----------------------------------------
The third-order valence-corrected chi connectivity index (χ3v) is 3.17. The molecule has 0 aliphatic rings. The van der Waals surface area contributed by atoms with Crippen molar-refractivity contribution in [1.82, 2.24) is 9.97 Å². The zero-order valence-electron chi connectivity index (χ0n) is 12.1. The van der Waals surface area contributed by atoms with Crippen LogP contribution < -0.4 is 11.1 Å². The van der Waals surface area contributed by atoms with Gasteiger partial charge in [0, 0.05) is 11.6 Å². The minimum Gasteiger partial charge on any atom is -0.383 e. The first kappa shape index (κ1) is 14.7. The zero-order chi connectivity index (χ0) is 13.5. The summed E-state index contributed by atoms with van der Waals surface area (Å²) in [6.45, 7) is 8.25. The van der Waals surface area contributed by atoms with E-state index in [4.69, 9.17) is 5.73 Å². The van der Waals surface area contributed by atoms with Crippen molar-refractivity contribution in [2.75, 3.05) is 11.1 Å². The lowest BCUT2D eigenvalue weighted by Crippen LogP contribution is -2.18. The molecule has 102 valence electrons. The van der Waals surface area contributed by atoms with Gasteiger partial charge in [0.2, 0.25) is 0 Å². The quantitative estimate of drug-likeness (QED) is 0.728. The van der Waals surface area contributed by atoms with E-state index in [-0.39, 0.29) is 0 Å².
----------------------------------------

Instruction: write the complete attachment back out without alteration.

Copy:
The third-order valence-corrected chi connectivity index (χ3v) is 3.17. The molecule has 0 aliphatic rings. The van der Waals surface area contributed by atoms with Crippen molar-refractivity contribution in [1.82, 2.24) is 9.97 Å². The zero-order valence-electron chi connectivity index (χ0n) is 12.1. The van der Waals surface area contributed by atoms with Crippen LogP contribution < -0.4 is 11.1 Å². The van der Waals surface area contributed by atoms with Gasteiger partial charge in [0, 0.05) is 11.6 Å². The minimum Gasteiger partial charge on any atom is -0.383 e. The first kappa shape index (κ1) is 14.7. The zero-order chi connectivity index (χ0) is 13.5. The summed E-state index contributed by atoms with van der Waals surface area (Å²) in [6.45, 7) is 8.25. The van der Waals surface area contributed by atoms with E-state index in [4.69, 9.17) is 5.73 Å². The van der Waals surface area contributed by atoms with Crippen molar-refractivity contribution in [2.75, 3.05) is 11.1 Å². The lowest BCUT2D eigenvalue weighted by Crippen LogP contribution is -2.18. The molecule has 102 valence electrons. The van der Waals surface area contributed by atoms with Gasteiger partial charge in [0.2, 0.25) is 0 Å². The quantitative estimate of drug-likeness (QED) is 0.728. The van der Waals surface area contributed by atoms with E-state index in [-0.39, 0.29) is 0 Å².